At the FAA, some say, program management has traditionally been an oxymoron. Several past and current programs attest to that assessment, one of them being NextGen’s En Route Advanced Modernization (Eram) system, which faces significant delays and cost overruns. Delivery of that system’s upgrade could now slip from 2010 to 2016, and its costs go from $2.15 billion to $2.65 billion.
Eleven of 30 FAA ATC modernization programs reviewed by the U.S. Government Accountability Office (GAO) have exceeded their initial cost estimates by a total of $4.2 billion, and half have experienced delays.
Aerospace companies, airlines and communications providers have aligned to pursue the FAA’s Data Communications Integrated Services (DCIS) contract, the second major step in the Next Generation Air Transportation System (NextGen) modernization effort. The contenders expect a contract award in June for the 17-year, multibillion-dollar program.
Competing contractors have disclosed the industry teams they’ve assembled to pursue the FAA’s Data Communications Integrated Services (DCIS) contract, the second major step toward building the Next Generation Air Transportation System (NextGen). The DCIS contractor will provide a data communications network connecting ground and aircraft automation systems, enabling digital data communications between pilots and air traffic controllers starting in 2015.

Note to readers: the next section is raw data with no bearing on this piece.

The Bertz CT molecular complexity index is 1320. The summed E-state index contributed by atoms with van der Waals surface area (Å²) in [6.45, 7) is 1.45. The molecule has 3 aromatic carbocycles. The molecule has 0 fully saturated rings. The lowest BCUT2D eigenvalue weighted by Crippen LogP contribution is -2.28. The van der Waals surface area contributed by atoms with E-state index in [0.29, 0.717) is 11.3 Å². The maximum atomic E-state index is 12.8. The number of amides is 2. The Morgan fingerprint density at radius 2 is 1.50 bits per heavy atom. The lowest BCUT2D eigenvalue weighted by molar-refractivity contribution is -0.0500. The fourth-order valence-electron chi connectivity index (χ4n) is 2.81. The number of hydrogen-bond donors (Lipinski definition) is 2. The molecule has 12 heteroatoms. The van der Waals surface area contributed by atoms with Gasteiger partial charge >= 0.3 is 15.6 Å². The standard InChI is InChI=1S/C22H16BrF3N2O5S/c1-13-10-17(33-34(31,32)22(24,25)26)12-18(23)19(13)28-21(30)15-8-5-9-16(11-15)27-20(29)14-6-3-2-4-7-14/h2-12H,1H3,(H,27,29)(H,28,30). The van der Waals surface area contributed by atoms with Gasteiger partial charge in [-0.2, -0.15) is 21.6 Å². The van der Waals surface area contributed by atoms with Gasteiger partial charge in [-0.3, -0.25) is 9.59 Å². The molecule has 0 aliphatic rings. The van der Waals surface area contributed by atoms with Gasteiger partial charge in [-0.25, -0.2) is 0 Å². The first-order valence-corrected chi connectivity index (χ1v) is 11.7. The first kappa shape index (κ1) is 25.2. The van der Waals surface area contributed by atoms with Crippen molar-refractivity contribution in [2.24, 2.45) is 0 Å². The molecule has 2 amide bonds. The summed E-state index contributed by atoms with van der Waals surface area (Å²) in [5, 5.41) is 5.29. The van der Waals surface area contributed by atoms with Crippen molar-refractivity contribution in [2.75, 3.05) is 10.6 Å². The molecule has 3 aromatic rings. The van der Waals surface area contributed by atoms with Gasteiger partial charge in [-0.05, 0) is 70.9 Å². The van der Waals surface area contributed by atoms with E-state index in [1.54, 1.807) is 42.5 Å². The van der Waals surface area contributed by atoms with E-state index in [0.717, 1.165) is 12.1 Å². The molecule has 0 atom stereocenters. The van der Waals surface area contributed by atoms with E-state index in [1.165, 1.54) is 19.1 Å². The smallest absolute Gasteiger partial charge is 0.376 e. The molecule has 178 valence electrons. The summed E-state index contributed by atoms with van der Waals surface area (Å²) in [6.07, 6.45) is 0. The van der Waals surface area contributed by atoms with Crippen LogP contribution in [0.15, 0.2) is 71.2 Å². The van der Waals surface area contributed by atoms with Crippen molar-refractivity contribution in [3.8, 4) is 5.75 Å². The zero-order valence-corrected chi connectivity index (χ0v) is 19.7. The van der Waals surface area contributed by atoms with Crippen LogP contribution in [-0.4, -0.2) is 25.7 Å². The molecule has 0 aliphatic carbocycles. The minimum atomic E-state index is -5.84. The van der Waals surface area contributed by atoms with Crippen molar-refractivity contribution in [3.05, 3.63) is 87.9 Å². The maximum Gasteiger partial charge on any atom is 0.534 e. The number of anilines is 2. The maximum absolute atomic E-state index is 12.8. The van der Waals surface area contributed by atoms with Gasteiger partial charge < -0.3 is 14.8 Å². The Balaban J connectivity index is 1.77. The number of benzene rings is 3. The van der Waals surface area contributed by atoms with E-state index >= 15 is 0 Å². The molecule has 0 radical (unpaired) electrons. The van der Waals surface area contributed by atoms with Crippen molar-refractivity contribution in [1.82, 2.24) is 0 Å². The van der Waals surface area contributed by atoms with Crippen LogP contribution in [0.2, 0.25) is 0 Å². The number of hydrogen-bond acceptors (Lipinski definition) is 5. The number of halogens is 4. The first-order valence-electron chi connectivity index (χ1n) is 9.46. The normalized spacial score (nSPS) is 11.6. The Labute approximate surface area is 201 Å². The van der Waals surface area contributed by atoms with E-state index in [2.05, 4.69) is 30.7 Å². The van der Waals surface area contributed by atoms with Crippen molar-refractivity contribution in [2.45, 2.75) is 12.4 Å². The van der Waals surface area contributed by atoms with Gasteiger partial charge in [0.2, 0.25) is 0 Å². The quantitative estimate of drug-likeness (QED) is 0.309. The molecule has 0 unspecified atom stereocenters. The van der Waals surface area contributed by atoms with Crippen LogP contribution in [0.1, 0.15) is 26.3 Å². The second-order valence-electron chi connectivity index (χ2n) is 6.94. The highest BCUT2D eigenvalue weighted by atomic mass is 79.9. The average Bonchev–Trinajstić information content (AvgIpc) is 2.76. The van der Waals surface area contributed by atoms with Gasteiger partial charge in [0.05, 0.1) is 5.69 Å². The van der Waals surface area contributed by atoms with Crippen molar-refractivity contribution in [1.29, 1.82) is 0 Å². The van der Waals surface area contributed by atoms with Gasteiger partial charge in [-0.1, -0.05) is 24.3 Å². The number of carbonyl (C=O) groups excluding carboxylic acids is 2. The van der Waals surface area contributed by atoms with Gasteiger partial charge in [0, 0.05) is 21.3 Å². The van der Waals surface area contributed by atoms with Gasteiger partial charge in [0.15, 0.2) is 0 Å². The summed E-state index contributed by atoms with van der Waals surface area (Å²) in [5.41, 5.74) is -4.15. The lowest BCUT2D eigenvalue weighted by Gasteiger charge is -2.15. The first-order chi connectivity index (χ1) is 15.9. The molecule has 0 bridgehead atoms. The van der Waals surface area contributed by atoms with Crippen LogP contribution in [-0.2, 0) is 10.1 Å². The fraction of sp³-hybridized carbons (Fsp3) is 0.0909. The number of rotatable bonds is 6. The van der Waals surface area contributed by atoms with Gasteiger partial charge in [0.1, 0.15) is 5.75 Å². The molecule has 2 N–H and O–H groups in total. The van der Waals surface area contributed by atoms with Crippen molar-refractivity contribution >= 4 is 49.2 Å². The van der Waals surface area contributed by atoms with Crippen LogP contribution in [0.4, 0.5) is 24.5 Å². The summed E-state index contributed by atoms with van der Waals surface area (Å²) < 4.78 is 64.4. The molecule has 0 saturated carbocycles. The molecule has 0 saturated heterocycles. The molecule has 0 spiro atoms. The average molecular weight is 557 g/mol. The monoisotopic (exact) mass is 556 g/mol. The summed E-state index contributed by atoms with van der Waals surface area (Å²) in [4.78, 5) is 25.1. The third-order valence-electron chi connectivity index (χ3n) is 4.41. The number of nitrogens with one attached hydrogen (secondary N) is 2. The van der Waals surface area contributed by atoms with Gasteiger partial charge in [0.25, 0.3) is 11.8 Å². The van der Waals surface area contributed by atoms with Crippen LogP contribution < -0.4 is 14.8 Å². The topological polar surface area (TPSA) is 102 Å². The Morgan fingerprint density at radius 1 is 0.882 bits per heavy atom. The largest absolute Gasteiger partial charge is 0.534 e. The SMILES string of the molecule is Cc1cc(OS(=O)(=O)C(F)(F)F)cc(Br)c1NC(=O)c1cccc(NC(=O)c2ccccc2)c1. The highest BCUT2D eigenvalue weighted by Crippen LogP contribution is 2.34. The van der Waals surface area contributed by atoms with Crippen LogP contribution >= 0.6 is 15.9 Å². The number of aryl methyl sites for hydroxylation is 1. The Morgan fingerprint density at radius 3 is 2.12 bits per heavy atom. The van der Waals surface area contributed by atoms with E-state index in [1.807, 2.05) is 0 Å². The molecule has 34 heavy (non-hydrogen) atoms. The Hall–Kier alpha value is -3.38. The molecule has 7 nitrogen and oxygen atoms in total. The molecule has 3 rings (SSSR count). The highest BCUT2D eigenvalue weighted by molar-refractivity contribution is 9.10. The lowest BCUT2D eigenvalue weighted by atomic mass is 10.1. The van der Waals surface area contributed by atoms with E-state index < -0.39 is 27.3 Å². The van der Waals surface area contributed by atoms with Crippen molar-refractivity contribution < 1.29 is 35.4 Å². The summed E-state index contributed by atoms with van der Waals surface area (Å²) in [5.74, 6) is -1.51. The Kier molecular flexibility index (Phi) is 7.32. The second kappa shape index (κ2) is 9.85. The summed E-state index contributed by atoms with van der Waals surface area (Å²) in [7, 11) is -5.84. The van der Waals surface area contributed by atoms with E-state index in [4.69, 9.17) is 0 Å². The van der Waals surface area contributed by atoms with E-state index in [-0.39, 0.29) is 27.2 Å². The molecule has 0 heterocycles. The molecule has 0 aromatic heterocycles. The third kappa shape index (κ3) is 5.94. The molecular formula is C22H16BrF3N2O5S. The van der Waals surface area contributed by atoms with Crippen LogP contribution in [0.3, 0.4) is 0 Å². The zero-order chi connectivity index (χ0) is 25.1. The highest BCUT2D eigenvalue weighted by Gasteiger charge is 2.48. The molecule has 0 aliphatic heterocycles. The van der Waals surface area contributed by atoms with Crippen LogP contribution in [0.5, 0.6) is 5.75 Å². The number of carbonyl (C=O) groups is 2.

The FAA’s ambitious ATC modernization effort known as the Next Generation Air Transportation System (NextGen) faces an unsettled 2012 and beyond after a number of setbacks in 2011.
Digital data messaging between pilots and air traffic controllers is scheduled to begin replacing voice-based communications in U.S. airspace in the next three years.
As most followers of the FAA’s NextGen program know, the backbone of the whole thing will be the en route advanced modernization (Eram) system. Eram is a big project with a $2.15 billion price tag, and it is planned to replace today’s Host upper-airspace computer network, which has supported the NAS for close to 40 years.
An expanded FAA NextGen ATC technologies testbed at Embry-Riddle Aeronautical University’s Daytona Beach, Fla. campus officially opened this week.
The FAA faces significant challenges in achieving the vision of the Next Generation Air Transportation System (NextGen), government and industry panelists told the House aviation subcommittee last month.